- There is a strong preference among professional drone operators for a single access point to all of the necessary services, and which is compatible with existing national registration systems (this implies strong interoperability requirements)
Maturity – Flight execution
Air traffic controllers and supervisors confirm the operational and technical acceptability/feasibility of the current PODIUM U-space/UTM solution for the flight execution phase (corresponding to some U2 services), albeit with the following remarks:
- Professional drone pilots and air traffic controllers have a strong preference for an automated messaging system that reduces workload and does not occupy the tower frequency
- In the absence of an automated messaging system, clear R/T communications procedures and phraseology between the pilot and the air traffic controller/supervisor are essential
- It is very challenging for a “human” supervisor to respond adequately to “unexpected scenarios” involving multiple drone flights. In such cases, a rule-based and automated supervisor function is essential U-space
Drone operators, air traffic controllers and supervisors confirm the operational and technical acceptability, and potential benefits, of the trackers (ADS-B 1090 MHz, GSM, and L-band UNB) and the Access Point Name/Firewall connectivity, albeit with the following remarks:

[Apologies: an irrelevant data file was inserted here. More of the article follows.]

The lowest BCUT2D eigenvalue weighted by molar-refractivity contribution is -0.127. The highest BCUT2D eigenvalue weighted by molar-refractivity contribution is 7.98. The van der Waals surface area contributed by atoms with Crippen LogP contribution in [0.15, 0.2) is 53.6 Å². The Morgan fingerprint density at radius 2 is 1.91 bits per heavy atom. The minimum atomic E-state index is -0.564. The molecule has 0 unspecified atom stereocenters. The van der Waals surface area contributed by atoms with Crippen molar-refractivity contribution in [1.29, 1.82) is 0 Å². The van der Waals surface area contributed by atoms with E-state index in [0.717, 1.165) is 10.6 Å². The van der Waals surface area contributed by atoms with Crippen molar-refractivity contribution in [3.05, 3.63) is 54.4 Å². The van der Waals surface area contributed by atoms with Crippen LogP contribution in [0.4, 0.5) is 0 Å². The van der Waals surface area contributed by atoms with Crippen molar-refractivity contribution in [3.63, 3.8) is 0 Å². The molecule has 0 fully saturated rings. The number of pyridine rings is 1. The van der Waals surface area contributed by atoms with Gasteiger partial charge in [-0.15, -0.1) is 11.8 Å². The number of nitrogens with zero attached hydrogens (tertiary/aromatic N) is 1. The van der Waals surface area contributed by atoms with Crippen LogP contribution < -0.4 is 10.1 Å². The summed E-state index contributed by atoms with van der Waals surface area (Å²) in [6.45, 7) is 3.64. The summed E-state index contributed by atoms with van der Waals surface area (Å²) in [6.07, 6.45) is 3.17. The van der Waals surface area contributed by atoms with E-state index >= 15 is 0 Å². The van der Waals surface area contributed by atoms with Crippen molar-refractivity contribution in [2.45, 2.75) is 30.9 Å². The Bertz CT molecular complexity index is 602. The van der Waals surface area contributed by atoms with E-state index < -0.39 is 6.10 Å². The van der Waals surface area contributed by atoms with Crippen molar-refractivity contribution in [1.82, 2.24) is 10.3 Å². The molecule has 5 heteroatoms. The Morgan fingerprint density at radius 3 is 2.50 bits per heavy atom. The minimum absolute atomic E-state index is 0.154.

- On a number of occasions the demonstration flights experienced problems with the accuracy (horizontal and vertical) and the availability of the tracker signal. These problems require further investigation
- There must be a robust and easy to install solution for the integration of trackers on the drones
A number of drone operators did not confirm the operational and technical acceptability of the current PODIUM U-space/UTM solution for the flight execution phase (corresponding to U2), with the following remarks:
- The use of a laptop for situational awareness “in the field” is not practical for the flight crew, and a handheld display would be a much better solution
- There is a strong preference amongst professional drone operators for an integrated flight control and U space/UTM solution U-space
- Ensure that U-space/UTM systems interact seamlessly and automatically with national systems for pilot and drone registrations, permission requests, etc.